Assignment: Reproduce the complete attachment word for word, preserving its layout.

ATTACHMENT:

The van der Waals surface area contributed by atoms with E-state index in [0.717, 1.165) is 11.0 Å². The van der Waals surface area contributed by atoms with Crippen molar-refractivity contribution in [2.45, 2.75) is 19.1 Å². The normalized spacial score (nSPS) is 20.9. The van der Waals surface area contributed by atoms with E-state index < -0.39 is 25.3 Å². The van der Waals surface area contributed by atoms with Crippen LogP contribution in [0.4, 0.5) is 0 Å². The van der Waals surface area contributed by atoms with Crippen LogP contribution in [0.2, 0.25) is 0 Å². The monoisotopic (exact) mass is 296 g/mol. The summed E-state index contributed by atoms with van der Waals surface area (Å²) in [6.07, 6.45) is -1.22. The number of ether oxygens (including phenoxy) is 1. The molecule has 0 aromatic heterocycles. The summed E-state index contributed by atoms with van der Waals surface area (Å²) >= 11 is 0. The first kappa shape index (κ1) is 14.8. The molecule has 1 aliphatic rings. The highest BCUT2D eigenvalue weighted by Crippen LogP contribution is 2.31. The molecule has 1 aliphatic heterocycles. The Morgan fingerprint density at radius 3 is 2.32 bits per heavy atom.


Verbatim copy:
The van der Waals surface area contributed by atoms with E-state index in [0.717, 1.165) is 11.0 Å². The van der Waals surface area contributed by atoms with Crippen molar-refractivity contribution in [2.45, 2.75) is 19.1 Å². The normalized spacial score (nSPS) is 20.9. The van der Waals surface area contributed by atoms with E-state index < -0.39 is 25.3 Å². The van der Waals surface area contributed by atoms with Crippen LogP contribution in [0.4, 0.5) is 0 Å². The van der Waals surface area contributed by atoms with Crippen LogP contribution in [0.2, 0.25) is 0 Å². The monoisotopic (exact) mass is 296 g/mol. The summed E-state index contributed by atoms with van der Waals surface area (Å²) in [6.07, 6.45) is -1.22. The number of ether oxygens (including phenoxy) is 1. The molecule has 0 aromatic heterocycles. The summed E-state index contributed by atoms with van der Waals surface area (Å²) >= 11 is 0. The first kappa shape index (κ1) is 14.8. The molecule has 1 aliphatic rings. The highest BCUT2D eigenvalue weighted by Crippen LogP contribution is 2.31. The molecule has 1 aliphatic heterocycles. The Morgan fingerprint density at radius 3 is 2.32 bits per heavy atom.